This year, the United Nations General Assembly (UNGA) discussed two important global health issues at a high political level. The high-level meetings on tuberculosis (TB) and non-communicable diseases (NCDs), which took place on consecutive days, pushed health up the political agenda and produced outcome documents that are designed to outline action to combat the diseases for years to come. How will the fact that two distinct health topics are being dealt with in the same busy week impact any future action?
There are many benefits to including global health meetings in the official UNGA agenda in New York. An obvious reason is the increased political attention from ministers, not just health ministers, but also from other sectors and, perhaps most importantly, finance ministers. In addition, meeting in New York allows many Geneva-based health organizations to interact and collaborate with other UN organizations headquartered in New York, such as UNFPA and UNICEF. Meeting in New York also enables collaboration with various philanthropic foundations and organizations, such as the World Bank, which is taking on an increasingly important role in health development and is becoming a major global health donor. Ultimately, inclusion at the UNGA not only helps the health message reach a broader audience, it also benefits the health community by bringing in fresh ideas, new perspectives and partnerships.
The presence and involvement of heads of state can also make a significant difference to the global health agenda. Commitment and strong public statements to support global public health – made most recently and vocally by the presidents of Uruguay and France, and the German chancellor – are examples of this positive influence. Moreover, the presence of the world’s media, as well as politicians and change-makers from all sectors, drew worldwide attention to these topics and created opportunities for innovative partnerships and funding models.
At the same time, some in the global health community feared that ‘health fatigue’ would set in, especially when, in addition to NCDs and TB, universal health coverage (UHC) was also widely discussed and is gaining attention. UHC is also likely to dominate the UNGA in 2019, with its own high-level meeting, meaning that another health-focused UNGA is already on the horizon.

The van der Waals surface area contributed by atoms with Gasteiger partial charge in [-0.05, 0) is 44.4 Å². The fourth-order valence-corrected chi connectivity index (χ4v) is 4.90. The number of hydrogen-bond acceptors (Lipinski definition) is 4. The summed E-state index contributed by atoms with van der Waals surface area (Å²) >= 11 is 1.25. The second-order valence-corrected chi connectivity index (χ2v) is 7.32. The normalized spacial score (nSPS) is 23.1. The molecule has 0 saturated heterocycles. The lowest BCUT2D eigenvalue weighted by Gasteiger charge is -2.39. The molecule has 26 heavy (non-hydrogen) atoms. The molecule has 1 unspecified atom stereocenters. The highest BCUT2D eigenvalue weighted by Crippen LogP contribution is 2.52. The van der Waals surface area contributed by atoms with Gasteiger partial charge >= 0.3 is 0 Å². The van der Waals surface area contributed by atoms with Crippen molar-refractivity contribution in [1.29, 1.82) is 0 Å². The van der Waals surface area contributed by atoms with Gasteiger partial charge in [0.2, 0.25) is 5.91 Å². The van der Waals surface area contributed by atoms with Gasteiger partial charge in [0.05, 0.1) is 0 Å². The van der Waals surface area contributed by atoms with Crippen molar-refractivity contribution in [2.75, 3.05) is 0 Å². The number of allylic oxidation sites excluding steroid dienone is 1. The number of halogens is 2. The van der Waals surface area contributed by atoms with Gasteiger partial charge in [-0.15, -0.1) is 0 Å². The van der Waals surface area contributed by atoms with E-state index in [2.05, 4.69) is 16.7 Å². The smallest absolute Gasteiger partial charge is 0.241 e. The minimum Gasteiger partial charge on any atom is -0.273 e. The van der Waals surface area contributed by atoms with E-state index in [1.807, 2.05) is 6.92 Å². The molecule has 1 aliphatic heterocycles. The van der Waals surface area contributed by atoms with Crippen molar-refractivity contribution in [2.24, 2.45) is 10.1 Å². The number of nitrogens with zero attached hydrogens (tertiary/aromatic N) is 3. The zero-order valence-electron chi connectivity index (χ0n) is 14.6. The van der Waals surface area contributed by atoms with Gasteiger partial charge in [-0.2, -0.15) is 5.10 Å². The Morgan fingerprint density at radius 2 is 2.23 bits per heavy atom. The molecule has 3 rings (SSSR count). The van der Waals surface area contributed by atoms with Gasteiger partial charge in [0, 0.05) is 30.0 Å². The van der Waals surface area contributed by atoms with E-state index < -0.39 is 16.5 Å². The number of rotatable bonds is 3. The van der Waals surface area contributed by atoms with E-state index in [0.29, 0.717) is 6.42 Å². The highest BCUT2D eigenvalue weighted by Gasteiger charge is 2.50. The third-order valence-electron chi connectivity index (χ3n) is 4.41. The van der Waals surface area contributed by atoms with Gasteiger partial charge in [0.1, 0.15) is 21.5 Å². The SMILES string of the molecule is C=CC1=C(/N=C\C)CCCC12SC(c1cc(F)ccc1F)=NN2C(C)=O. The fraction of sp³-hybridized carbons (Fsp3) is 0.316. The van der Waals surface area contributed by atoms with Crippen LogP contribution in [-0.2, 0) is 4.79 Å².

While, in principle, taking issues to the political stage can be hugely beneficial for health, politicians who are already balancing multiple competing issues may be overwhelmed by the number of health topics being discussed. Having to deal with two (sometimes controversial) health issues simultaneously in a diplomatic negotiation may also lead to commitments to tackle different diseases being traded between countries. This can result in watered-down outcome documents and can, therefore, reduce the impact of high-level negotiations.
Many have argued that the outcome documents of this year’s high-level meetings were weak and unlikely to result in action at the levels required to curb the epidemics. At the same time, both resolutions were commended for the strong involvement of civil society. Indeed, compared with earlier high-level meetings on health, one notable difference this year was the emergence of new voices: that of patients and people living with NCDs and tuberculosis. Just as the involvement of people living with HIV produced a ground-breaking impact on global HIV and AIDS advocacy, and accelerated the development of treatment options, involving NCD and TB patients may influence the policy process further.
Health is, ultimately, a political choice and requires the political will and commitment of both the UN and heads of states. Taking health to a political arena, such as the UNGA, is a signal of the scale as well as the urgency of health issues. Now that the ink on the resolution papers has dried, actions, or the lack of, will be how progress is measured.